Why Investors Shouldn't Shun Bonds

Rising yields are a sign that economic conditions in the US and elsewhere look robust for the coming 12 months, says J.P. Morgan Asset Management's Kerry Craig

J.P. Morgan Asset Management 26 April, 2018 | 9:00AM
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US Dollar Notes

This article is part of Morningstar's "Perspectives" series, written by third-party contributors.

The bond market bear has started to show its teeth, but does this mean that investors are wise to really ignore a $100 trillion market?

After more than a 35-year bull market in bonds, the surge in US Treasury yields earlier this year and again in April has put some investors on edge. The long awaiting rise in yields has finally arrived, with the 10-year yield moving above 3% this week. The initial surge in yields was bond markets re-pricing to reflect a stronger growth outlook for the year ahead and a faster pace of tightening from the US Federal Reserve. April has seen another leg up in bond yields in April, this time driven by higher commodity prices and rising inflation expectations.

Since of course bond yields move inversely with prices, any significant hike in Treasury yields results in capital losses. The longer the duration of the bonds, the more interest rate sensitive they are.

All this highlights the clear need to be mindful of duration risk and potential capital losses on government bonds. However, investors shouldn’t necessarily shun the broader fixed income market, especially in an environment where the near-term threat of a recession remains low – and underlying company fundamentals are robust.

Economic conditions in the US and elsewhere in the world look robust for the coming 12 months, meaning that government bond yields should continue to march higher as inflation firms and the Fed continues to tighten monetary policy. But it also means that corporate balance sheets will be sturdy and default rates low.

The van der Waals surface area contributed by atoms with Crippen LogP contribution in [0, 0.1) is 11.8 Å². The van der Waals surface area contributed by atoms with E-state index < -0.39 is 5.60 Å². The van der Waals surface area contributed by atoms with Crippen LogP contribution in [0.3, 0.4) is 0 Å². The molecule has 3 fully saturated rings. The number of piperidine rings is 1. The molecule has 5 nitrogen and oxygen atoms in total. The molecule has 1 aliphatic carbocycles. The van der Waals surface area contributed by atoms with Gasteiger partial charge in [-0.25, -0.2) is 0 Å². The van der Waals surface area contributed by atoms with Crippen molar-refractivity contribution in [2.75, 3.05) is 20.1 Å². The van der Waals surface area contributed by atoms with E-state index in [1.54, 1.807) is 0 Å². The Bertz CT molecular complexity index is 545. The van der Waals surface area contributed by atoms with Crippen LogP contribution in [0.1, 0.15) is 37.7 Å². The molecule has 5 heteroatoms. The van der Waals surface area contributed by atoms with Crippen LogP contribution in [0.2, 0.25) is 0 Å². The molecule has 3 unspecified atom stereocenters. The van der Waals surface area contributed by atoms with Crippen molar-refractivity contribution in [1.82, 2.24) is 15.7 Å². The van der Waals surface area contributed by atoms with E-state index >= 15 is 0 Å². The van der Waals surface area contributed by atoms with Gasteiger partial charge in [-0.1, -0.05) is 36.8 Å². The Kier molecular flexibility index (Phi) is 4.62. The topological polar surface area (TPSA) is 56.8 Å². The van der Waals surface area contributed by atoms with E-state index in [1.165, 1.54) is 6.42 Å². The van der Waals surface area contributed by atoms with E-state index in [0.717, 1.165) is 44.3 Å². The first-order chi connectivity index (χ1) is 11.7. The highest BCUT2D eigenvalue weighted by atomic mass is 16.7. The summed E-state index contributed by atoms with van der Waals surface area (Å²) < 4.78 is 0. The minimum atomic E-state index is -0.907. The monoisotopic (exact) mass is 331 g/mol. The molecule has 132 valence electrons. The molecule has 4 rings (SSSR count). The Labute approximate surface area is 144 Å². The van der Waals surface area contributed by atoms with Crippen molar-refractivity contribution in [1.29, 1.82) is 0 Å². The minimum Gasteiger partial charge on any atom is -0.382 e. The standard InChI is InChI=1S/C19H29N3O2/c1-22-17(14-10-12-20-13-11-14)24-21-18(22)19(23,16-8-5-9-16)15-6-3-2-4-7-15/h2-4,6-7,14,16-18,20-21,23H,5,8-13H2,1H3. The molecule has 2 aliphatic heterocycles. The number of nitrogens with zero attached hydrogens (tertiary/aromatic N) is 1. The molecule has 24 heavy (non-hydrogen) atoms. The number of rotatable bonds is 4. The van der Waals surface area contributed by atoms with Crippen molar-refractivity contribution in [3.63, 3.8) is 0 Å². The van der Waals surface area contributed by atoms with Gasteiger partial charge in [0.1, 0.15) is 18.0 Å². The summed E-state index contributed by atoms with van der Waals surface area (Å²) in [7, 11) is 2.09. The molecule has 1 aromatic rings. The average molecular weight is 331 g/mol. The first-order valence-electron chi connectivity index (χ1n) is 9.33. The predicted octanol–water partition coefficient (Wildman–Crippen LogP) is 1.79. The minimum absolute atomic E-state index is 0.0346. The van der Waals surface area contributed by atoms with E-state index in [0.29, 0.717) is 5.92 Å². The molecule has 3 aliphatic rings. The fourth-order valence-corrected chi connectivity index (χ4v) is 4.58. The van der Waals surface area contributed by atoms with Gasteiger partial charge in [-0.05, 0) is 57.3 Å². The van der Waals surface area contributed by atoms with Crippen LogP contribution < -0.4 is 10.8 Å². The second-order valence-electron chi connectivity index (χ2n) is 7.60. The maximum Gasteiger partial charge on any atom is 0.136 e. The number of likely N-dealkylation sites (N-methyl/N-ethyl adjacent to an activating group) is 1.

Rising Yields Are a Positive Sign

All this said, government bond yields on a sustained path to higher levels is arguably a positive sign for the global economy. A modest 25 basis point increase in the US interest rates each quarter this year is completely palatable to markets. We would expect this pace of rate increases to push the US 10-year Treasury yield to between 3 – 3.5% by year end. To be greatly higher than this, a more sustained increase in inflation would be needed.

Investors should also bear in mind that 2018 is still a year of net bond buying by some central banks: the continued purchases by the European Central Bank and the Bank of Japan more than offsets the $50bn a month in monetary tightening from the Fed and this persistent level of demand will act to cap just how far bonds yields can rise.

The current macro and micro environment is one in which a broad, diversified allocation to different segments of the credit market should deliver single digit returns for investors. This may not sound very exciting, but bonds aren’t meant to be.

A cautious outlook on government bonds and duration is certainly warranted, but investors shouldn’t abandon the fixed income market altogether. We believe that even as yields on government bonds rise to 3%, and a bit above, this really reflects the continued reflation and growth in the economy. This view is not without risks and a sharp move higher in yields would create market ructions.




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About Author

J.P. Morgan Asset Management  is the investment arm of JPMorgan Chase & Co. and it is one of the largest active asset managers in the world.

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